By Richard Susskind
In her introduction to ‘A Guide to Strategy for Lawyers’, a booklet that I have written for CBA members, Michele Hollins, the CBA President, quotes Jack Welch, the former CEO and Chairman of General Electric, who advises organizations to ‘change before you have to’. I had not heard this phrase before, but will undoubtedly use it again, because it so succinctly sets the agenda for practising lawyers in Canada and advanced jurisdictions around the world.
The legal marketplace, in my view, is in the middle of a period of unprecedented upheaval. Indeed I believe we will see more change in the legal profession in the next two decades than has been witnessed in the past two centuries. What is happening, though, is not an overnight, big bang revolution. Nor is it a leisurely evolution. Instead, I characterize it as an ‘incremental transformation’ – countless significant advances in the way that legal services are delivered, none of which in isolation might appear to be earth-shattering but, cumulatively, will add up to legal and justice systems that look radically different. These will be systems that are fit for purpose in the 21st century rather than systems that owe their origins to the 19th century.
Three main factors will bring this change. The first is what I call the ‘more-for-less challenge’ – the need for all legal clients, from the largest to the smallest, to reduce the costs of legal service at a time when there seems to be more law and regulation than ever before. The second factor is the emergence of new providers in the legal marketplace, such as legal process outsourcers, legal publishers, international accounting firms, legal technology start-ups, and new-look law firms. The third is information technology and the Internet, which are fundamentally changing all corners of our society and there is no reason to think they will have less impact on the legal world which, after all, is so highly document and information intensive.
This line of thinking underpins last year’s seminal report by the CBA – ‘Futures: Transforming the Delivery of Legal Services in Canada’. That report should be a wake-up call for lawyers in Canada. In measured tones, and backed by solid evidence, it compellingly points to many changes that are afoot in law and to the need for lawyers to rethink the nature and scope of their work. In turn, the Guide that I have written is intended to help CBA members to plan for their future, in a structured and systematic way. I have distilled my many years of advising firms into a simple how-to manual. If the word ‘strategy’ seems too highfalutin, think instead of putting together a road-map. Every firm needs one and my Guide shows how to put one together.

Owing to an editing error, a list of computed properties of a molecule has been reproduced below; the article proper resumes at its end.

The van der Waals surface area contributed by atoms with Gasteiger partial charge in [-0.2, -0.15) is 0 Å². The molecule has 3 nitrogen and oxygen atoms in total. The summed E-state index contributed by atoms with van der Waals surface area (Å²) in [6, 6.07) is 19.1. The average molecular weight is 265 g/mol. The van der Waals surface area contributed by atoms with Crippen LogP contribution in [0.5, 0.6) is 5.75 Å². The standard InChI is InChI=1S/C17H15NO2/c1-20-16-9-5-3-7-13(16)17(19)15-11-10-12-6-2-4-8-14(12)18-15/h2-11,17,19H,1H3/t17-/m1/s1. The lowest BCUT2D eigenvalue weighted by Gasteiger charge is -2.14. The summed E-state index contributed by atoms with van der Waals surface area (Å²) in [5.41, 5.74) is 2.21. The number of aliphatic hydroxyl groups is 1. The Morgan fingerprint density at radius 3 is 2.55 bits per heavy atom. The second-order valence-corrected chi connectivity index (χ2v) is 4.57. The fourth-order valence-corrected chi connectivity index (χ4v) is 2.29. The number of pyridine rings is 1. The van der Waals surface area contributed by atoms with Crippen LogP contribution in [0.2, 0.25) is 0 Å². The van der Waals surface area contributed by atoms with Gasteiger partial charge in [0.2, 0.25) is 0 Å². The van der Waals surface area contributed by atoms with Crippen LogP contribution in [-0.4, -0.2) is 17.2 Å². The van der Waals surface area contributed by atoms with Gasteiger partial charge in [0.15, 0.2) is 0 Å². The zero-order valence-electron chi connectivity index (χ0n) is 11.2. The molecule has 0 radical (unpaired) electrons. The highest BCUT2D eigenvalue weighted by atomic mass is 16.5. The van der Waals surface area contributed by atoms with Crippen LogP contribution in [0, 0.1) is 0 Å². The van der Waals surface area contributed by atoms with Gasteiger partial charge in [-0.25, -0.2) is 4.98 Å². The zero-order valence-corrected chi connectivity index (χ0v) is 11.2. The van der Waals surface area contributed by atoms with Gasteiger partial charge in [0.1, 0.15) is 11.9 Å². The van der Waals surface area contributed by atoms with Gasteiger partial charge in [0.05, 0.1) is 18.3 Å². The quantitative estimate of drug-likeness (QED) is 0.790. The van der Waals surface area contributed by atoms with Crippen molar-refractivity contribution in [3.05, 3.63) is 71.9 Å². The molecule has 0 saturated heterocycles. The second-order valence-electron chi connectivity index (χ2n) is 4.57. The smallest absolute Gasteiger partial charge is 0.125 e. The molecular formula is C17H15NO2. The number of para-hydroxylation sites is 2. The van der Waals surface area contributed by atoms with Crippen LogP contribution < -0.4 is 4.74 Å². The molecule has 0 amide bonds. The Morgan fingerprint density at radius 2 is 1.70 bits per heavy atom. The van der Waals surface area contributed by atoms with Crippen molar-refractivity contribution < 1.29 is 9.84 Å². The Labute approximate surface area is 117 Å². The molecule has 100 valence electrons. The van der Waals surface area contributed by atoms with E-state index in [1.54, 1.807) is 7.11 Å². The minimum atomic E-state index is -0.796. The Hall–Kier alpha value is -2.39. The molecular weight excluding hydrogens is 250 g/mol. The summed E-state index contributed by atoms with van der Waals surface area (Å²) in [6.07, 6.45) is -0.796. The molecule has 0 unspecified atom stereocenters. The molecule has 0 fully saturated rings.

I have one misgiving however and that is that many lawyers, in Canada and elsewhere, are not prepared to accept that the changes the CBA and I envisage are as fundamental or irreversible as we maintain. Of course, some seasoned lawyers will be hoping that they can reach retirement before cost pressures, new competitors, and technologies engulf them. These elderly lawyers aside, however, many intelligent and experienced practitioners reject the very idea of transformation in law. They argue, variously, that when the global economy recovers, then the legal industry will go back to normal; that the changes we are seeing are temporary blips rather than indicators of structural shift; that no-one can predict how things will unfold and so future-gazing is a distraction from delivering the monthly figures; that there is and will be change but there is a danger of over-exaggerating its impact; and that, no matter what the future brings, there will always be a place for traditional trusted legal advisers. These skeptics tend to believe that lawyers will be able to adapt when they genuinely need to. When the platform begins to burn, then lawyers will be bright and agile enough to respond, survive, and thrive.
In all the work I do with clients of law firms, I never hear these views echoed. But if skeptics do not want to listen to clients, they should certainly listen to Jack Welch – ‘change before you have to’. Do not wait for the platform to be burning: for clients to defect to alternative providers; for new technologies to replace the routine work of lawyers; for high performing lawyers to leave for more innovative firms; or for turnover and profit to shrinking sharply. These are developments that might occur so swiftly and pervasively that recovery may not be possible. For lawyers in law firms, changing ‘before you have to’ means changing now.